Of course, much could change before the process concludes, but this first data does provide us an interesting political snapshot as it relates to impeachment perceptions. As a rule, general election polling before the parties nominate their presidential candidates is usually irrelevant but, considering the present impeachment overlay, these numbers appear to be significant and particularly so because they are originating from critically important states.

For President Trump to win re-election, he must carry all five of the states in his 2016 coalition that typically vote Republican but have been trending closer to the Democrats since the last presidential election. Those are: Arizona, Georgia, and Texas. Florida and North Carolina are always swing states in virtually every election and will be again in 2020. To win, the president must first carry all of these aforementioned states. If so, he then would need to win just one of the Michigan, Pennsylvania, Wisconsin trio in order to yield a bare Electoral College majority.

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The Great Lakes’ Poll

By Jim Ellis

Nov. 12, 2019 — The Cook Political Report in conjunction with the Henry J. Kaiser Foundation of San Francisco sponsored a four-state survey, called the “Blue Wall Voices Project,” covering key Great Lakes states to determine Democratic presidential primary standing within the region among other issues.

The poll has an unusual methodology in that the survey period was long (Sep. 23-Oct. 15) and the 3,222 registered voter respondents, who were invited to participate, could do so through an online link or by calling to speak with an interviewer. The four selected states were Michigan (767 registered voter respondents; 208 likely Democratic primary voters), Minnesota (958; 249), Pennsylvania (752; 246), and Wisconsin (745; 274). The survey questionnaire contained 36 questions about issues, candidates, approval perception, and demographics, many with several subsets.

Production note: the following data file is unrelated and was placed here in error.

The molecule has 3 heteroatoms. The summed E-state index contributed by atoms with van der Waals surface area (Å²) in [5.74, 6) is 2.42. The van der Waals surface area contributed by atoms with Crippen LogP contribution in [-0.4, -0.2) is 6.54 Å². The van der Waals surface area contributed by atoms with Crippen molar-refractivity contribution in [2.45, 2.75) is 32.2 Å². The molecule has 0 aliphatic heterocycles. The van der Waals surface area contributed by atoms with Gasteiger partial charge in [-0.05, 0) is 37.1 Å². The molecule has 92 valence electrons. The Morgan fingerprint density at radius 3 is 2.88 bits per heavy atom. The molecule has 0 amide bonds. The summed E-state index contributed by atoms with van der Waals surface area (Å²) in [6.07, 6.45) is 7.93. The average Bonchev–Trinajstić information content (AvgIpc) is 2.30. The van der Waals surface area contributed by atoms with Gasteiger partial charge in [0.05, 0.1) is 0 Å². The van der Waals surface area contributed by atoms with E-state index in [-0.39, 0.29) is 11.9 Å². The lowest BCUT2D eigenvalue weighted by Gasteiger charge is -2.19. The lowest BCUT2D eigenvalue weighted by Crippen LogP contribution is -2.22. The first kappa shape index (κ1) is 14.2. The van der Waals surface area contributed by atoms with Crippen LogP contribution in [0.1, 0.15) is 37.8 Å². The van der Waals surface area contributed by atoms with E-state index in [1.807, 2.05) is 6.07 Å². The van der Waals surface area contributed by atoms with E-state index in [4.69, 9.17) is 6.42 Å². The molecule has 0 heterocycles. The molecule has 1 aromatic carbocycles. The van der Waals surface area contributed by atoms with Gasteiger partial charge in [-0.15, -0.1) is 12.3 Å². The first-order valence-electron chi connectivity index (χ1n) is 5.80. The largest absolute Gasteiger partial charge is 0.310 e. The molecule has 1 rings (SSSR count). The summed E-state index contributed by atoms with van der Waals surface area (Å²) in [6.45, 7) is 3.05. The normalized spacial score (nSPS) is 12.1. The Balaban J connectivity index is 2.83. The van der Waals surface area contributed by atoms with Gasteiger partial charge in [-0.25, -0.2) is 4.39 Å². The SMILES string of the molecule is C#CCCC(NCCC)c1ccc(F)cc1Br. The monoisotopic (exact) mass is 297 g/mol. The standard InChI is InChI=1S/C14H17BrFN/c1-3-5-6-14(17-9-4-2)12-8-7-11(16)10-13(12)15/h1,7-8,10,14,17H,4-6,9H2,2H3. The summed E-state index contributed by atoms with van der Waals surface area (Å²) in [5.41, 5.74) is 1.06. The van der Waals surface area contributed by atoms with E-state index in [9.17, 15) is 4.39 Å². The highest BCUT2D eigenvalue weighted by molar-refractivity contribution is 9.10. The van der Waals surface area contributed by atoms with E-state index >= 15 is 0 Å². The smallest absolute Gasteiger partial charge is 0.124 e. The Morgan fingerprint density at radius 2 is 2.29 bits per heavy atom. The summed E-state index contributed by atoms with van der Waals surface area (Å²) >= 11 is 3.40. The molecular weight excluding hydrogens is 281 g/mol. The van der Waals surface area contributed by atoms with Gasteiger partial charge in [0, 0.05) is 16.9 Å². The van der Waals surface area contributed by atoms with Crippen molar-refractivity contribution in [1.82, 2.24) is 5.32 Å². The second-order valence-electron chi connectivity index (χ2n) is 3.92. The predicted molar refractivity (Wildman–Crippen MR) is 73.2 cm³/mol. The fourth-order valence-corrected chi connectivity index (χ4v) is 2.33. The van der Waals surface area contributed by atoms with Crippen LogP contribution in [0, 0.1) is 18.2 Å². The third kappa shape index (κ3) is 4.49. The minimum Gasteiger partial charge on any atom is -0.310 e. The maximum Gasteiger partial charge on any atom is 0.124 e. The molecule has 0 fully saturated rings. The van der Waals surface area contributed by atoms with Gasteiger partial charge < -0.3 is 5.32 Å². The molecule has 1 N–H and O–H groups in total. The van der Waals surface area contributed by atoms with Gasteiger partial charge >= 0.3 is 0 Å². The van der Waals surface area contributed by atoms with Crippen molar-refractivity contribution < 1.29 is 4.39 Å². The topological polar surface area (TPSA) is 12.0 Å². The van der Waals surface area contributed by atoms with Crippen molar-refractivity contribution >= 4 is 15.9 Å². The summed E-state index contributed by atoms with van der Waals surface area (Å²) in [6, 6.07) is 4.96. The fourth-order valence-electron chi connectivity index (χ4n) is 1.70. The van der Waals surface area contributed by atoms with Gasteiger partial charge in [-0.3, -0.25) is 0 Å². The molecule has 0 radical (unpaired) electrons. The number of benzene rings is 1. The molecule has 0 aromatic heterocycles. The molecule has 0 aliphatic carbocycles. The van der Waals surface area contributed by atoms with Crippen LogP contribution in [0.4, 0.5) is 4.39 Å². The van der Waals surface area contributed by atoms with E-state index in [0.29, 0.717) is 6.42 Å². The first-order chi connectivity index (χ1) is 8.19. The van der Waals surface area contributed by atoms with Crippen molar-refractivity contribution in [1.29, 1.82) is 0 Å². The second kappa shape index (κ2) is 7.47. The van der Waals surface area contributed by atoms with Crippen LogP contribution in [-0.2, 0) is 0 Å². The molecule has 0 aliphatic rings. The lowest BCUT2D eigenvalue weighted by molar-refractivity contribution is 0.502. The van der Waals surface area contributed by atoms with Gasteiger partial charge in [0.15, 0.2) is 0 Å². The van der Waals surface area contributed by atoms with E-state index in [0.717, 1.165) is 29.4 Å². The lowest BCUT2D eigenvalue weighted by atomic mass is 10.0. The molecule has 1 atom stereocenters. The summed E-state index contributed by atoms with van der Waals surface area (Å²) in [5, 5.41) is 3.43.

In terms of general election positioning, the results in all four states lead to the conclusion that President Trump is in need of refining his message since the respondents’ answers cut severely against his perceived positions on trade, immigration, and foreign affairs in particular.

Short-term, the Democratic presidential responses were of greatest interest and, in all four of these important states, we see a legitimate multi-candidate contest developing with less than three months until the first votes are cast in the Iowa Caucus.

While signs are beginning to surface that Minnesota Sen. Amy Klobuchar is gaining some traction in Iowa, a must for a Midwestern candidate, her home state poll shows her moving into the delegate apportionment mix.

Under Democratic National Committee rules, a candidate must obtain 15 percent of the at-large and congressional district popular vote in order to win committed delegate votes. According to the Cook/Kaiser survey, and including those who say they are leaning toward a particular candidate, Sen. Klobuchar attracts 15 percent among her home state Democratic respondents, in second place behind Sen. Elizabeth Warren’s 25 percent.